Friday, April 29, 2022

Biking in Puglia: Day 5

A rare early morning awakening and four of us out on a trail by 8:00 am. Down the ravine, across the swinging bridge and up the slope on the dusty, rocky path. Chilled air, a San Francisco spring breeze and no other hikers on the path. Up to the plateau, peaking into caves with frescoes from ancient monks carving makeshift churches in the caves. Looking across the ravine back at the city. Looking down the ravine past the city at far distant fields. On the return trip, a brief walk along the stream and the sound (and then sight) of frogs.

Back to meet the others and a simple lunch on our hotel terrace, the wind still unrelenting and not much sun in sight. While some were off to nap, I returned to the Piazza where yesterday’s singer was playing and brought my recorder in hopes of a little jam session. Alas, he had left! So instead wandered around the remarkable mix of rock and building we had been looking at from all different angles. Now up close through its nooks and crannies, taking dozens of photos, playing recorder in a little carved out area and thinking about the marvel of this architecture, how it follows the natural curves and rises and fall of the original structure created by that master architect, Nature and then the human counterparts decided to work with it, around it, inside of it instead of bringing out the bulldozers and flattening it all for a Costco.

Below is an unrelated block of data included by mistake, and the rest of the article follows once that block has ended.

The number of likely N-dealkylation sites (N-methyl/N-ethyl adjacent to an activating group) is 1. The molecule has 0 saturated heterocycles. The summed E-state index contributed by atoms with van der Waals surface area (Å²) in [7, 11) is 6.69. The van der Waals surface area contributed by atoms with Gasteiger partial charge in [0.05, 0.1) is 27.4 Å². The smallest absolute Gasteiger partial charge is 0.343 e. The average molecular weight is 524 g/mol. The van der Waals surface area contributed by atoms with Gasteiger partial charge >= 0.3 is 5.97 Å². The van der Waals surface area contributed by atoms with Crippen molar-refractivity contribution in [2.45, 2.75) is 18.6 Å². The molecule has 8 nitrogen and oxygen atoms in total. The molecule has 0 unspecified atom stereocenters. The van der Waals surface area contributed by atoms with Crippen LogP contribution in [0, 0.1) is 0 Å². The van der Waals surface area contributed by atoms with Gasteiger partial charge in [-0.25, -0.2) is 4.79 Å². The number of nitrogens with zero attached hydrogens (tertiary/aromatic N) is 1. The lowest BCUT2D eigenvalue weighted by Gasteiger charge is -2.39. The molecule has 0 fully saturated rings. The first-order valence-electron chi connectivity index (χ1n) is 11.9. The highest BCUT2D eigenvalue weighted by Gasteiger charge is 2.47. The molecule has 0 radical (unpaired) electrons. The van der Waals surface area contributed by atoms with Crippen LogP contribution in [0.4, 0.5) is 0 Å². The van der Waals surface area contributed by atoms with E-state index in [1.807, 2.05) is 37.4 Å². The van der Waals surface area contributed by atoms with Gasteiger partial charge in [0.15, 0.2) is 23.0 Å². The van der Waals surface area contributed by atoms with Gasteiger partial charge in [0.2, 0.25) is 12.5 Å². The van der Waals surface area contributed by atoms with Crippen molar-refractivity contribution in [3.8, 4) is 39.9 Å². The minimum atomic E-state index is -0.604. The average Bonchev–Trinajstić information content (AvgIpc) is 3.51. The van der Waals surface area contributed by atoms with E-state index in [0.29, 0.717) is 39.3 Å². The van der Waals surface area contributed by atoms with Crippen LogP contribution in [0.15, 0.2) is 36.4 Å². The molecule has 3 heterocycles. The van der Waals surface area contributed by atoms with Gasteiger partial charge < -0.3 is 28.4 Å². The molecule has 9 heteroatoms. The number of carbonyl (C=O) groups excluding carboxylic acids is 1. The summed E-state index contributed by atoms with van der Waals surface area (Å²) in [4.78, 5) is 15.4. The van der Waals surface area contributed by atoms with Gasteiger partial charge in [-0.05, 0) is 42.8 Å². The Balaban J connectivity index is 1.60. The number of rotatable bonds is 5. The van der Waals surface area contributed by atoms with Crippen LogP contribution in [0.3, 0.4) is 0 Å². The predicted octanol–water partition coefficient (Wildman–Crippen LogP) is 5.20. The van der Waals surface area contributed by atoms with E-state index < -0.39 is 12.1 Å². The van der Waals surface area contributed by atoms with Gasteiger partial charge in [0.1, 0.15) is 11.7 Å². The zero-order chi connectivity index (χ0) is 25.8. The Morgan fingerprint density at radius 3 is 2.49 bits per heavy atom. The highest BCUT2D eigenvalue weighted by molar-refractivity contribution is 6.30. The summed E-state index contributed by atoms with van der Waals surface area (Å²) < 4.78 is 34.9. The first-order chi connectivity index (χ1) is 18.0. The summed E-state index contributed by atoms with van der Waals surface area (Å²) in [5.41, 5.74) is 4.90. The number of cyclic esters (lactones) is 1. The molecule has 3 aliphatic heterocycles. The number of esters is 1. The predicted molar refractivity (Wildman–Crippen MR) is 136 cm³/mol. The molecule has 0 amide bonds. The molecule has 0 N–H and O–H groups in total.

I imagine a future blogpost relating the above to education. The children come to us in their extraordinary selves, full of their unique twists and turns and rises and falls and recesses and outcroppings and what do we do? Try to flatten them out with a one-size-fits-all education, make them conform to our adult fantasy of a blueprint someone else handed to us that we received without question. Why can’t we build on what they bring to us? To be continued.


Back to the hotel and out to the Castle on the edge of town. It was closed, but a good excuse for more walking, followed by a trip to an outdoor market and a delightful purchase from a man selling almonds, cashews, hazelnuts, figs and salted roasted fava beans. By now, we had walked some 8 miles, keeping up our biking daily exercise quota, so why not finally take a shower, finish the last of the laundry, listen to the end of my Audible book and catch up on journal writing. 

Tomorrow we’re on the move again, three more days and then the next phase of a four-week trip. Happy to see tidbits of news from e-mails and such that I don’t care to follow, to ignore a few business requests, to work really hard to remember what day it is and simply to be more wholly present in this adventure than the world, with all its grabbing and yelling and pulling and shouting for attention, usually allows. Or rather, new voices have spoken up that don’t demand anything from me but genuine attention and extra-credit praise for what they’re offering. The feasts of the eyes and the tongue, the music of the language and evening swallows, the feel of the bikes on bumpy roads and the wind on smooth ones. Dinner awaits at “Soul Kitchen,” and probably post-dinner packing to prepare for the next leg.


Viva Italia!

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